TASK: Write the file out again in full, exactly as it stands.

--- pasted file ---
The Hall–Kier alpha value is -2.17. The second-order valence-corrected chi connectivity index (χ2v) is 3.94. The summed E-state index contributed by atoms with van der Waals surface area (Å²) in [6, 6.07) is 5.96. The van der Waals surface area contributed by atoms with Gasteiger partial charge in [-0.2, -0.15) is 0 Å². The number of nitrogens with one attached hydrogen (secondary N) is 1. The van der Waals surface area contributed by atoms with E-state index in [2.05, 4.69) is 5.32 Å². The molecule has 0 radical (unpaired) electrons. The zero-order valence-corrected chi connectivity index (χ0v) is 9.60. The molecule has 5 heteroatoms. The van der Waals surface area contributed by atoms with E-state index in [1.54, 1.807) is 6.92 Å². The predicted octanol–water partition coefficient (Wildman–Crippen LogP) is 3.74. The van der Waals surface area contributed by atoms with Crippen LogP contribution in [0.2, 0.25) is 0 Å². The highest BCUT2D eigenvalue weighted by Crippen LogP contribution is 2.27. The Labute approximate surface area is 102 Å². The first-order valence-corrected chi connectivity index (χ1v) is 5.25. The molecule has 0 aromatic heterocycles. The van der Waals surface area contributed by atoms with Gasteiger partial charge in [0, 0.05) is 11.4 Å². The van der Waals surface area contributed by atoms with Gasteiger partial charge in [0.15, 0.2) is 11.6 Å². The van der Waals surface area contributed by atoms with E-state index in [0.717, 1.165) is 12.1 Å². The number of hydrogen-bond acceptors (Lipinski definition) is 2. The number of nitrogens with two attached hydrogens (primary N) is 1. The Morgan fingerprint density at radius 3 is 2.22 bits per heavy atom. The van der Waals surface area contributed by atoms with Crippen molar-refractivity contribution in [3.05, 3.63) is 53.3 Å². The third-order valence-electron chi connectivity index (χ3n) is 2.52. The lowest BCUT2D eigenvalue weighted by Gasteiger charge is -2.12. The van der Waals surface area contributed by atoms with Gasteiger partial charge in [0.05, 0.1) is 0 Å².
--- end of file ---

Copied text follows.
The Hall–Kier alpha value is -2.17. The second-order valence-corrected chi connectivity index (χ2v) is 3.94. The summed E-state index contributed by atoms with van der Waals surface area (Å²) in [6, 6.07) is 5.96. The van der Waals surface area contributed by atoms with Gasteiger partial charge in [-0.2, -0.15) is 0 Å². The number of nitrogens with one attached hydrogen (secondary N) is 1. The van der Waals surface area contributed by atoms with E-state index in [2.05, 4.69) is 5.32 Å². The molecule has 0 radical (unpaired) electrons. The zero-order valence-corrected chi connectivity index (χ0v) is 9.60. The molecule has 5 heteroatoms. The van der Waals surface area contributed by atoms with E-state index in [1.54, 1.807) is 6.92 Å². The predicted octanol–water partition coefficient (Wildman–Crippen LogP) is 3.74. The van der Waals surface area contributed by atoms with Crippen LogP contribution in [0.2, 0.25) is 0 Å². The highest BCUT2D eigenvalue weighted by Crippen LogP contribution is 2.27. The Labute approximate surface area is 102 Å². The first-order valence-corrected chi connectivity index (χ1v) is 5.25. The molecule has 0 aromatic heterocycles. The van der Waals surface area contributed by atoms with Gasteiger partial charge in [0, 0.05) is 11.4 Å². The van der Waals surface area contributed by atoms with Gasteiger partial charge in [0.15, 0.2) is 11.6 Å². The van der Waals surface area contributed by atoms with E-state index in [0.717, 1.165) is 12.1 Å². The number of hydrogen-bond acceptors (Lipinski definition) is 2. The number of nitrogens with two attached hydrogens (primary N) is 1. The Morgan fingerprint density at radius 3 is 2.22 bits per heavy atom. The van der Waals surface area contributed by atoms with Crippen molar-refractivity contribution in [3.05, 3.63) is 53.3 Å². The third-order valence-electron chi connectivity index (χ3n) is 2.52. The lowest BCUT2D eigenvalue weighted by Gasteiger charge is -2.12. The van der Waals surface area contributed by atoms with Gasteiger partial charge in [0.05, 0.1) is 0 Å².